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"Big Tree Bob" Van Pelt with one of the largest known specimens, on the road to Haney Meadows, Washington [C.J. Earle, 2003.08.15].


Bark of a tree about 60 cm dbh, Haney Meadows, Washington. Lichen is Letharia vulpina [C.J. Earle, 2003.08.15].

scanned plant

Twig with young needles and immature female cone [C.J. Earle].


Foliage of a mature tree, Haney Meadows, Washington. Lichen is Bryoria sp. [C.J. Earle, 2003.08.15].

off-site photos


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Conservation status

Larix occidentalis

Nuttall 1849

Common names

Western larch, western tamarack, hackmatack (Peattie 1950), mountain larch (Parish et al. 1996), mélèze occidental (Parker 1993).

Taxonomic notes

Described in 1806 by Lewis and Clark but not recognized as a distinct species until 1849, when described by Thomas Nuttall (Parish et al. 1996). Several studies have examined hybridization with Larix lyallii (Carlson 1965, Carlson et al. 1991, Knudsen 1968).


Trees to 50 m tall; long clear trunk to 200 cm dbh; crown short, conic. Bark thin and scaly when young, becoming thick (to 15cm), plated, deeply furrowed, reddish brown when older. Branches horizontal, occasionally drooping in lower crown of open-grown trees; twigs orange-brown, initially pubescent, becoming glabrous or very sparsely pubescent during first year. Buds dark brown, generally puberulent, scale margins erose. Needles of short shoots 2-5 cm × 0.65-0.80 mm, 0.4-0.6 mm thick, keeled abaxially, with shallow convex midrib adaxially, soft, pale green, turning bright yellow in autumn, in circular clusters of 15-30 on spur twigs and singly along current year's growth; resin canals 20-50 µm from margins, each surrounded by 5-7 epithelial cells. Seed cones oval when closed, ovoid when open, 2-3 × 1.3-1.6 cm, on curved stalks 2.5-4.5 × 3.5-5 mm; scales 45-55, margins entire, adaxial surface pubescent; bracts tipped by awn to 3 mm, exceeding scales by ca. 4 mm. Pollen 71-84 µm diam. Seeds reddish brown, body 3 mm, wing 6mm. 2n=24 (Parish et al. 1996, Parker 1993).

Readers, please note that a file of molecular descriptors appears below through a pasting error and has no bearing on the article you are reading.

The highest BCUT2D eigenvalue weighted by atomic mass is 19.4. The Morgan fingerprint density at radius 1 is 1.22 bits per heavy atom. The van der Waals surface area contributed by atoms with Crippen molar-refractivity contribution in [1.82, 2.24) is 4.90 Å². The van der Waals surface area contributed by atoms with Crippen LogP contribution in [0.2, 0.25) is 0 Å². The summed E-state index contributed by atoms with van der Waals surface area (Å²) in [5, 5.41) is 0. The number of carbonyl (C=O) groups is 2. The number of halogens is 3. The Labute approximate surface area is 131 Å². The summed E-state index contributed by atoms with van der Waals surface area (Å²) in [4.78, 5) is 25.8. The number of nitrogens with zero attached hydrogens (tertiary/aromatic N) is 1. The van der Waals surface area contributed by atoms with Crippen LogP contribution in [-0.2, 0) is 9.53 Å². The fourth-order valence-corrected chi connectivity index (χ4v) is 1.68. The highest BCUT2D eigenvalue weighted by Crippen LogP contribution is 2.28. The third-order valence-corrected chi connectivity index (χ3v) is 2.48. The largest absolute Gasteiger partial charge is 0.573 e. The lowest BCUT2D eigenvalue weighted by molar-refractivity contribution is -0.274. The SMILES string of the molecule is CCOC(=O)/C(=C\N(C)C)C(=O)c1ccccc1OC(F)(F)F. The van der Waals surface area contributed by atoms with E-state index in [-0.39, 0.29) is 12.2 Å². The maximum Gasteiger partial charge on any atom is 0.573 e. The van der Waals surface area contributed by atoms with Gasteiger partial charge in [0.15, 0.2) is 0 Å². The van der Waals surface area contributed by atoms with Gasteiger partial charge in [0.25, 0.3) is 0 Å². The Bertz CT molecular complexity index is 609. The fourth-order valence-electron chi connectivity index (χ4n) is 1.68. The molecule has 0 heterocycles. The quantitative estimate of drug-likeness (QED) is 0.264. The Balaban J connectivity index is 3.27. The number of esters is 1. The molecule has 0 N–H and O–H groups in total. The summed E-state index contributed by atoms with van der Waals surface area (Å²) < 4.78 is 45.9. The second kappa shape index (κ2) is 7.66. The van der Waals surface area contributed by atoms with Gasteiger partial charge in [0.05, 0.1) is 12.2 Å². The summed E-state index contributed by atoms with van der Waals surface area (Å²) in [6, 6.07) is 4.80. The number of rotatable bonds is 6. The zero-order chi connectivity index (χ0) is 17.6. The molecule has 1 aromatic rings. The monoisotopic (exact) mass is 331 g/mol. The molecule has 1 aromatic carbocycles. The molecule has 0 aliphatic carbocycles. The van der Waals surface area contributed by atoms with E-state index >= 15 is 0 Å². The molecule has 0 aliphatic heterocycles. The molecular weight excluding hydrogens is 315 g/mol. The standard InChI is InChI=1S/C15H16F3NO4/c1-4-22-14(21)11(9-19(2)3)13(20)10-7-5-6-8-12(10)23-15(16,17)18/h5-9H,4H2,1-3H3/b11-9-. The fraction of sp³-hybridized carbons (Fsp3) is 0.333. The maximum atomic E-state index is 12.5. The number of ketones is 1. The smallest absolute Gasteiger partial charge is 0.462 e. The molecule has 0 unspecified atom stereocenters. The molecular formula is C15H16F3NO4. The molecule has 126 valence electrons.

Distribution and Ecology

Canada: British Columbia; USA: Montana, Idaho, Washington and Oregon at 500-2135 m, usually in mountain valleys and lower slopes (Parker 1993). See also (Thompson et al. 1999). Hardy to Zone 4 (cold hardiness limit between -34.3°C and -28.9°C) (Bannister and Neuner 2001).

Distribution data from USGS (1999). Green is Larix lyallii; red is L. occidentalis. Points plotted as tree icons represent isolated or approximate locations.

Big tree

The largest known is the Seeley Lake Giant, on Seeley Lake near Paxton Camp, Lolo National Forest, Montana. It has a stem volume of 83 m3, dbh 221 cm, height 49.4 m. The Burnt Corral Larch, near Starkey Experimental Forest in Oregon, has a stem volume of 78 m3, dbh 209 cm, height 39.6 m. The tallest known tree grows near Green Creek in Umatilla National Forest, Oregon. It stands 58.5 m tall with a dbh of 138 cm (Van Pelt 2000). Canada has some huge trees; one near Bridesville, BC is 52.4 m tall, 194 cm in diameter, and has a crown spread of 11.9 m (S. Bednarski e-mail 2012.06.15).

Alas, this this another one of those species for which the greatest groves fell to the axe and saw. There are historic reports of trees up to 65 m tall and 250 cm dbh (S. Bednarski e-mail 2012.06.15).


The oldest crossdated sample, presumably based on living-tree material, spans 493 years (International Tree-Ring Data Bank, chronology WA052, limiting dates 1487-1980). An age of 920 years is reported for a ring count from a stump in a clearcut near Cranbrook, BC (Stoltmann 1993). This may be the same tree reported by Flynn and Holder (2001) as having 915 rings.